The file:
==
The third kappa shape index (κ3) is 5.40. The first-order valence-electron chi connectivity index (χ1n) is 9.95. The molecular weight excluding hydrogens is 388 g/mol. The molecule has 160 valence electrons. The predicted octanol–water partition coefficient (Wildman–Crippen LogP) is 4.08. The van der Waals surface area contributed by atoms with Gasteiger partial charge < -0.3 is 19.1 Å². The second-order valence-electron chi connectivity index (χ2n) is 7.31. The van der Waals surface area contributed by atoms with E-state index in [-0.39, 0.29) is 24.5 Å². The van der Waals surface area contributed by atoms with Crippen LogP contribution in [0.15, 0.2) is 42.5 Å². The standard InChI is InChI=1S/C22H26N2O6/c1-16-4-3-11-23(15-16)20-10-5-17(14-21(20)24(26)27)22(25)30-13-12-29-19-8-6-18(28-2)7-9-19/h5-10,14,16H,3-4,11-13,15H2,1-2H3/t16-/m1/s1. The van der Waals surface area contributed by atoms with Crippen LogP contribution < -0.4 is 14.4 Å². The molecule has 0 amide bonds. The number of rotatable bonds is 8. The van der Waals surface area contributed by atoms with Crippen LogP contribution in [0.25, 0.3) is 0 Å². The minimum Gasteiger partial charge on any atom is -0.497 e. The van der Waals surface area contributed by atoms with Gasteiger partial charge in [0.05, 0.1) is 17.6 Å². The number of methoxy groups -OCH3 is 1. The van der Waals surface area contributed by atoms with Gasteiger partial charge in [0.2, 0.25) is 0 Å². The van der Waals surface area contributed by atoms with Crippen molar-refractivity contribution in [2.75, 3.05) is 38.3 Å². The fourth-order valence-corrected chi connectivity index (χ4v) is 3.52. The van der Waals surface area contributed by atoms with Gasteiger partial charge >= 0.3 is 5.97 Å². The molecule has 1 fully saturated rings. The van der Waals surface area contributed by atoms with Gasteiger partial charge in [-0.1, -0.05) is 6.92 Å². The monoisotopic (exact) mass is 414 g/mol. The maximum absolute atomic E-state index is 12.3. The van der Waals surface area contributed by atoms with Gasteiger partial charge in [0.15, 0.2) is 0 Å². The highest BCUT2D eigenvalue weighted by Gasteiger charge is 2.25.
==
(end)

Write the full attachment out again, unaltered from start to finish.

The third kappa shape index (κ3) is 5.40. The first-order valence-electron chi connectivity index (χ1n) is 9.95. The molecular weight excluding hydrogens is 388 g/mol. The molecule has 160 valence electrons. The predicted octanol–water partition coefficient (Wildman–Crippen LogP) is 4.08. The van der Waals surface area contributed by atoms with Gasteiger partial charge < -0.3 is 19.1 Å². The second-order valence-electron chi connectivity index (χ2n) is 7.31. The van der Waals surface area contributed by atoms with E-state index in [-0.39, 0.29) is 24.5 Å². The van der Waals surface area contributed by atoms with Crippen LogP contribution in [0.15, 0.2) is 42.5 Å². The standard InChI is InChI=1S/C22H26N2O6/c1-16-4-3-11-23(15-16)20-10-5-17(14-21(20)24(26)27)22(25)30-13-12-29-19-8-6-18(28-2)7-9-19/h5-10,14,16H,3-4,11-13,15H2,1-2H3/t16-/m1/s1. The van der Waals surface area contributed by atoms with Crippen LogP contribution < -0.4 is 14.4 Å². The molecule has 0 amide bonds. The number of rotatable bonds is 8. The van der Waals surface area contributed by atoms with Crippen LogP contribution in [0.25, 0.3) is 0 Å². The minimum Gasteiger partial charge on any atom is -0.497 e. The van der Waals surface area contributed by atoms with Gasteiger partial charge in [0.05, 0.1) is 17.6 Å². The number of methoxy groups -OCH3 is 1. The van der Waals surface area contributed by atoms with Gasteiger partial charge in [0.2, 0.25) is 0 Å². The van der Waals surface area contributed by atoms with Crippen molar-refractivity contribution in [2.75, 3.05) is 38.3 Å². The fourth-order valence-corrected chi connectivity index (χ4v) is 3.52. The van der Waals surface area contributed by atoms with Gasteiger partial charge >= 0.3 is 5.97 Å². The molecule has 1 fully saturated rings. The van der Waals surface area contributed by atoms with Gasteiger partial charge in [-0.1, -0.05) is 6.92 Å². The monoisotopic (exact) mass is 414 g/mol. The maximum absolute atomic E-state index is 12.3. The van der Waals surface area contributed by atoms with Gasteiger partial charge in [0.15, 0.2) is 0 Å². The highest BCUT2D eigenvalue weighted by Gasteiger charge is 2.25.